Thursday, October 14, 2010

Domain Name Generator for Murofet

This post describes a technique that allows building a domain name generator for Murofet.

The pseudo-random domain generators are not new – these were previously used by Sober, Kraken, or Conficker worms. The important thing about reproducing a particular domain generator is an ability to predict what domains the worm will query in the future. Once known, these domain registrations can potentially be blocked, "sinkholed" or at least monitored.

Now, domain generator reproduction is a tricky task. It can basically be done in 2 ways.

First, the original algorithm can be studied in its disassembled form, and then its logic reproduced in a higher programming language. The second method assumes that the original algorithm studying can take longer than expected, so it offers a shortcut solution – a "hack" – to take the original code "as is" and then either replicate it in a standalone tool written in Assembly from scratch (e.g. by using MASM) or use it in inline Assembler of a higher level language such as C++ or Delphi.

Another approach is to patch the malicious binary in order to force it looping the way you need and then hook and log some particular APIs it is calling (such as UrlDownloadToFile()) in order to obtain the output.

We’ll take the route of ripping the original code apart. This is a no brainer exercise – it shouldn’t take long time as we don’t have to understand how exactly the domain generator works – we only need to understand where the code is located, what it does functionally, and most importantly, how to interface it properly with our higher level code. That is, we need to "glue" or attach it correctly to our code.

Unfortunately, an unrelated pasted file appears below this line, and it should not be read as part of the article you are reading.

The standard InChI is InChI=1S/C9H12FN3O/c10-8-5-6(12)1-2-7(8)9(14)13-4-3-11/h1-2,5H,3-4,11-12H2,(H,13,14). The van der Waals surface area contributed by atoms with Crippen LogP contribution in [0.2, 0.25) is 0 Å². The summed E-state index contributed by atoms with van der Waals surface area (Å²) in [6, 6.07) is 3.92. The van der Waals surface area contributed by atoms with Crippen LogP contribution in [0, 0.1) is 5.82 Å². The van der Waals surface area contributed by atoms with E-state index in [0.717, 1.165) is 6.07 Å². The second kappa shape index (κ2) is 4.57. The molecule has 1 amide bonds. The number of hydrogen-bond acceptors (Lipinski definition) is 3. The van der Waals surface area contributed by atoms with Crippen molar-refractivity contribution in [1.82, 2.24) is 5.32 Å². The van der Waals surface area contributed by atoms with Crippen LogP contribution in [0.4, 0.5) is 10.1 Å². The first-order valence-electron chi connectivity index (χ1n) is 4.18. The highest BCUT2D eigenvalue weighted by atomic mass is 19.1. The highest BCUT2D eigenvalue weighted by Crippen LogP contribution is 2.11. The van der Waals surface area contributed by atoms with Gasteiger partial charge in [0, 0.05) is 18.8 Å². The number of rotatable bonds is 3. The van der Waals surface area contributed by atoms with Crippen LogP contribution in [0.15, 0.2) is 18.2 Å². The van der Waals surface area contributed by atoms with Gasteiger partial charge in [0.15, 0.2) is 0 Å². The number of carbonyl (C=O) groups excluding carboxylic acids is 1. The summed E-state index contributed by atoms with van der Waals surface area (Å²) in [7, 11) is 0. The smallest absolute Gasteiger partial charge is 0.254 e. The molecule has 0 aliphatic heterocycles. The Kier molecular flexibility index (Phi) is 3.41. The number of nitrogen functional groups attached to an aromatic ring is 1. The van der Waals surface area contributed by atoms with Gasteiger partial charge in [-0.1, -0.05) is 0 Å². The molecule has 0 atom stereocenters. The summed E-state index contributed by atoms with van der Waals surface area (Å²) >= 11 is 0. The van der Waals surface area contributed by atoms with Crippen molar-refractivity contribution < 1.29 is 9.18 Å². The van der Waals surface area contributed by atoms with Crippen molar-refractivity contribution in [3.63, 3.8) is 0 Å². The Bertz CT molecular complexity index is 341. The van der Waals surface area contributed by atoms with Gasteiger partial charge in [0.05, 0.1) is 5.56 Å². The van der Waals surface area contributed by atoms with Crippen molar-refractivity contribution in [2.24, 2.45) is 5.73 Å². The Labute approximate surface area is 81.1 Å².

Murofet is a file infector. It appends 1,771 bytes to a host executable.

The APIs it calls are dynamically retrieved from shlwapi.dll, urlmon.dll, kernel32.dll, advapi32.dll DLLs by matching their ASCII name hashes – it is a very common technique.

The domain generator routine requires 4 parameters:

  • a base address of the adavapi32.dll module – the domain generator needs it to dynamically retrieve the APIs CryptAcquireContectW(), CryptCreateHash(), CryptHashData(), CryptGetHashParam(), CryptDestroyHash(), CryptReleaseContext(). It calls these APIs during the domain name generation.

  • a seed value – it starts from a fixed number 119 (current year mod 256, multiplied by 17, that is 7 * 17)

  • current date (GMT)

  • a pointer to a buffer that will store the result – the generated domain name

Once the domain is generated, the sample attempts to download an executable from that domain. Next, it increments the seed value (119 -> 120), and repeats the same loop – that is, generates a new domain name, then attempts to download from there. The loop repeats 800 times.